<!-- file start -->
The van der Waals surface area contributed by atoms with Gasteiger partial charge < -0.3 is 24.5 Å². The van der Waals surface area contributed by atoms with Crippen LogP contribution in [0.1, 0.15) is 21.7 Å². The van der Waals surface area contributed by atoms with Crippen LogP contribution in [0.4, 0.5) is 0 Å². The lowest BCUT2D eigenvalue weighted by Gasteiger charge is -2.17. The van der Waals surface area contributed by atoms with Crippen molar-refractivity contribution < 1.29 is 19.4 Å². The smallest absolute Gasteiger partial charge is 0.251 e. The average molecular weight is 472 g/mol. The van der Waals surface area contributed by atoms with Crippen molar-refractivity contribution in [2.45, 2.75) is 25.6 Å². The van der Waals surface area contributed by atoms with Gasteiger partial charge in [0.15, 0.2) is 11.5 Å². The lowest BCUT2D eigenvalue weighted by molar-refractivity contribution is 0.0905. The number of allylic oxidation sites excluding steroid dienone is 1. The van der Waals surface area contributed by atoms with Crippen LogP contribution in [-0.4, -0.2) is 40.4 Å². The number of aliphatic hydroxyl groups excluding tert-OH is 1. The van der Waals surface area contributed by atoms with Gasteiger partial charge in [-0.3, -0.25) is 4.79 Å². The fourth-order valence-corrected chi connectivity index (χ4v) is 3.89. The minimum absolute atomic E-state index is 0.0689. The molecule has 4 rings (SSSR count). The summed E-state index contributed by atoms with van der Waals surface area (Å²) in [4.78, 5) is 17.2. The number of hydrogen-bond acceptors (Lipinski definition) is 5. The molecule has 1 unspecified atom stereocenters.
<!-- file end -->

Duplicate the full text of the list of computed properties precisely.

The van der Waals surface area contributed by atoms with Gasteiger partial charge < -0.3 is 24.5 Å². The van der Waals surface area contributed by atoms with Crippen LogP contribution in [0.1, 0.15) is 21.7 Å². The van der Waals surface area contributed by atoms with Crippen LogP contribution in [0.4, 0.5) is 0 Å². The lowest BCUT2D eigenvalue weighted by Gasteiger charge is -2.17. The van der Waals surface area contributed by atoms with Crippen molar-refractivity contribution < 1.29 is 19.4 Å². The smallest absolute Gasteiger partial charge is 0.251 e. The average molecular weight is 472 g/mol. The van der Waals surface area contributed by atoms with Crippen molar-refractivity contribution in [2.45, 2.75) is 25.6 Å². The van der Waals surface area contributed by atoms with Gasteiger partial charge in [0.15, 0.2) is 11.5 Å². The lowest BCUT2D eigenvalue weighted by molar-refractivity contribution is 0.0905. The number of allylic oxidation sites excluding steroid dienone is 1. The van der Waals surface area contributed by atoms with Crippen LogP contribution in [-0.4, -0.2) is 40.4 Å². The number of aliphatic hydroxyl groups excluding tert-OH is 1. The van der Waals surface area contributed by atoms with Gasteiger partial charge in [-0.3, -0.25) is 4.79 Å². The fourth-order valence-corrected chi connectivity index (χ4v) is 3.89. The minimum absolute atomic E-state index is 0.0689. The molecule has 4 rings (SSSR count). The summed E-state index contributed by atoms with van der Waals surface area (Å²) in [4.78, 5) is 17.2. The number of hydrogen-bond acceptors (Lipinski definition) is 5. The molecule has 1 unspecified atom stereocenters.